OXFORD, Maine (NEWS CENTER) – Free Thanksgiving meals are a tradition – to help those who have no family or can’t afford a meal.

In Oxford, though, both the donors and the recipients sit in the same room. At Daddy-O's diner, anyone can come eat on Thanksgiving – no questions asked.

“We don't go anywhere else,” said 97-year-old Myrtle emphatically. “Daddy-O's is the only place to go.”

What was once a small gathering nine years ago now has a line out the door.

“Anybody can come in and eat,” said co-owner Amanda Oullette. “If they can pay something, they donate. If they can't, we want to be there for folks who can't necessarily afford it or if they don't have family, we can be their family for the day.”

Her husband, Aaron Oullette, instructed volunteers before the restaurant opened its doors not to “hoot” and “holler” when people donated. “I don’t want to embarrass anybody,” he said.

The husband-and-wife team never knew how big their Thanksgiving family would get when they opened their shop almost 10 years ago.

Aaron remembers just a few years back. “We had 9 turkeys, and we were excited,” he said with a laugh. “Today, we have somewhere over 35 turkeys that we got donated. This is huge.”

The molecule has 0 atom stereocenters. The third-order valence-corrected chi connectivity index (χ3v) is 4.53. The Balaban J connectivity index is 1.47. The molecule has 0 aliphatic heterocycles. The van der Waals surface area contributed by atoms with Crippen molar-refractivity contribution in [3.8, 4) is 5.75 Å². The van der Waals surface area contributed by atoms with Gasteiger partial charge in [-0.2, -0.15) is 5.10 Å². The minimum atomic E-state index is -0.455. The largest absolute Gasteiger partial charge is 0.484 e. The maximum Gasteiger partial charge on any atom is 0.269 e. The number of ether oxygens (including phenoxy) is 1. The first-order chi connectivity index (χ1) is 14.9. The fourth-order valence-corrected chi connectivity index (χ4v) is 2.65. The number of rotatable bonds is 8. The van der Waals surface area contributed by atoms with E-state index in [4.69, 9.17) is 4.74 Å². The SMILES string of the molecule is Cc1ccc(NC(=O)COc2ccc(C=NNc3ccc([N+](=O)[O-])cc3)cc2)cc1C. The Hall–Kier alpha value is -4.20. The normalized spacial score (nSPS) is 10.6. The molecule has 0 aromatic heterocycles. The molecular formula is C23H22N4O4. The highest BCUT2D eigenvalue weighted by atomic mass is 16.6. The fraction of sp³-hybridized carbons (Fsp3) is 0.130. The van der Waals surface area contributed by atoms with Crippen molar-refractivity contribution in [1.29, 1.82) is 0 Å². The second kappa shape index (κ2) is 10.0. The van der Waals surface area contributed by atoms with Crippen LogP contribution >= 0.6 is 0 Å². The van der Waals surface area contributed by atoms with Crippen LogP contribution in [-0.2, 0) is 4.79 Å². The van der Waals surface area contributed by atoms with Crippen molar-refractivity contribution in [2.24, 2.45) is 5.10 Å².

Four hundred pounds of turkey was served. People donate if they can. Some eat free.

The restaurant doesn’t make any money on Thanksgiving Day. All donations are given back to the community, to the town’s heating assistance program.

Daddy-O's diner doesn't only do this on Thanksgiving - the restaurant has monthly community dinners to raise money for food pantries as well.

It's the Oullette's giving spirit that brings people back each year.

“I love it,” said Melissa Brousseau, a longtime Daddy-O’s waitress who came to eat with 19 of her family members. “Aaron and Amanda are the best bosses you could ever have. They do everything for you. Very supportive.”

At the packed restaurant, you could spot babies all the way up to 97-year-old Myrtle. She comes to Daddy-O’s for “the companionship, the friendship, the food, and Daddy-O” himself. “He’s such a nice person,” she said. “We love him dearly.”

The Oullettes are humble as can be, and shrug off all the praise. “We needed a hand one day when we were younger and starting out,” Aaron said. “Somebody took the time and cared for us. We always want to be there for somebody else.”